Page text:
Arctic

© Greenpeace / Christian Åslund

What at the first glance looks like a cold and barren north is really a treasure of life and beauty, home to people and amazing wildlife.

The Arctic and subarctic regions are home to approximately 30 different peoples with unique cultures and traditions. The Indigenous Peoples in the Arctic, many of them called Inuit, inhabit the most northern regions of North America, Asia and Greenland. Although modern times have changed the everyday life in the Arctic, people in the region still live in very close connection with and depend on their natural environment and the Arctic wildlife.

Walruses, narwhals and polar bears are possibly the most iconic animals to be found in the Arctic, and they provide examples of how beautiful, unique and diverse the Arctic wildlife is. Life in the Arctic forms a complex and sensitive ecosystem. Canada’s Arctic sector covers 1,425,000 square kilometers and is home to many Inuit, First Nations, Dene, Métis and non-Indigenous communities. After Greenland, the Canadian Arctic Archipelago is the world’s largest high-Arctic land area.

But the Arctic is not only home to people and wildlife. It affects the lives of many even far away. By regulating our climate and reflecting much of the sunlight back into space, the Arctic acts like a refrigerator for the northern hemisphere and strongly influences weather patterns all around the world.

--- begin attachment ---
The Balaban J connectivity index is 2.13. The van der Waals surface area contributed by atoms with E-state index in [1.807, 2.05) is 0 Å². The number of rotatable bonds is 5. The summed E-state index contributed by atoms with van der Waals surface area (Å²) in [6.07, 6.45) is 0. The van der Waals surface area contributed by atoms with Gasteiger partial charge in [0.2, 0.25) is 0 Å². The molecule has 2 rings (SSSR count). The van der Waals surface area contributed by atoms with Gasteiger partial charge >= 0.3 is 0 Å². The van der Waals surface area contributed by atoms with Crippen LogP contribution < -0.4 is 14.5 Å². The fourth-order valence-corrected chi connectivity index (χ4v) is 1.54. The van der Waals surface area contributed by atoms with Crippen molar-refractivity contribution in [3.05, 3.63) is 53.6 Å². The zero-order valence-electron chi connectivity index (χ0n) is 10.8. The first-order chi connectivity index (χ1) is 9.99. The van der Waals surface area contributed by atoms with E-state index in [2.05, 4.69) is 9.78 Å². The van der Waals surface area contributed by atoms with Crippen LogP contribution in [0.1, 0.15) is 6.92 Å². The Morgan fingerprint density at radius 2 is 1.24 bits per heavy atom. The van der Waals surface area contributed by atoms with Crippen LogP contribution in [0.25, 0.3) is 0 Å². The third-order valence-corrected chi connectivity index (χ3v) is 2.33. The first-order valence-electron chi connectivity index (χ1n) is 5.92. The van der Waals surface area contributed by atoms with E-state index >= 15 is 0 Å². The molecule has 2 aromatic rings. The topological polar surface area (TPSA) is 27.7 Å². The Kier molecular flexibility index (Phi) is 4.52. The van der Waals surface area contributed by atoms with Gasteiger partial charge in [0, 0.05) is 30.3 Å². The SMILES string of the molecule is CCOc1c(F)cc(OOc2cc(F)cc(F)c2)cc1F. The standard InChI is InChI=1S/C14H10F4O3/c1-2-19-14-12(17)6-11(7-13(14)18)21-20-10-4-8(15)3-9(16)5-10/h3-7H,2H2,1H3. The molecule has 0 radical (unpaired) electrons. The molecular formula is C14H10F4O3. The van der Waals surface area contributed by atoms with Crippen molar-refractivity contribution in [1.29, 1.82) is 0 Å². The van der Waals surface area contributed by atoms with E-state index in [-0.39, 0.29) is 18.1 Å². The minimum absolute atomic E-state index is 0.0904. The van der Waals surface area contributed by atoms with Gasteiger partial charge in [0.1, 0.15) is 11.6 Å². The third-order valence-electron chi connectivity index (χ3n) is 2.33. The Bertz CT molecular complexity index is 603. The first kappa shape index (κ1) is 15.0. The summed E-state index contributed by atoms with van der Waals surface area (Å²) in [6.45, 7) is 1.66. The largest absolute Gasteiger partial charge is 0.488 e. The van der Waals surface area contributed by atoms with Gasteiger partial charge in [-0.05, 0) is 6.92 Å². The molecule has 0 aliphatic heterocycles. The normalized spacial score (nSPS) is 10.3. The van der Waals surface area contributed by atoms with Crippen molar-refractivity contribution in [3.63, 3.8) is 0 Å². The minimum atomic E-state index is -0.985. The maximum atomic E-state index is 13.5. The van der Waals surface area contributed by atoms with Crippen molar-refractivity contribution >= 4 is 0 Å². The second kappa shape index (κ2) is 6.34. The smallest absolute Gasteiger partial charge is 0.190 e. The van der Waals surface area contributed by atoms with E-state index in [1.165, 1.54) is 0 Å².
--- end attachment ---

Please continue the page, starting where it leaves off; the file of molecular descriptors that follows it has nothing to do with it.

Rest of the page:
Rising temperatures caused by climate change rapidly alter the face of the Arctic, bringing new risks and big challenges for the environment and wildlife, as well as for people in the Arctic and all around the world.

Greenpeace has mobilized over five million people to take a stand and help ensure the protection this frozen treasure so desperately needs. For more information: SavetheArctic.org

The latest updates

 

An Urgent Call to President Putin to defend the rights of the Indigenous Peoples of...

Blog entry by Jon Burgwald | November 14, 2012 1 comment

We’re hearing outrageously troubling news from Russia today: an ally in the struggle to protect the Arctic and the largest association of Indigenous Peoples of Russia has been ordered by the Russian government to close its doors. ...

Guess who Shell thinks is a major 'challenge' to their Arctic plans? You.

Blog entry by James Turner | November 7, 2012 1 comment

We found more proof that Shell is getting seriously worried about our new movement to save the Arctic. Last month in Brussels Shell’s senior Arctic advisor, Robert Blaauw, presented the company’s plans at a conference called "Arctic...

Want to experience climate change ? Visit the North…

Blog entry by Kiera Kolson | October 31, 2012 3 comments

You may think  the Arctic is mostly unpopulated, given that in some areas you could travel for weeks without seeing a soul. But the staggering increase of the world’s population is putting a lot of pressure on the pristine ice, lands...

Radiohead, the Arctic, and Me

Blog entry by Patrick Bonin | October 19, 2012 3 comments

I can still remember the first Radiohead song that burrowed its way into my brain: “Creep,” their début single, released in 1992. Good times! The world was changing. The Berlin Wall had just been toppled. The Rio Earth Summit, with the...

Totally saying no to Arctic oil

Blog entry by Diego Creimer | September 26, 2012 3 comments

"Oil on Greenland would be a disaster." "Energy companies should not drill for crude in Arctic waters." "The risk of an oil spill in such an environmentally sensitive area is simply too high." Sounds familiar? Today, it’s not...

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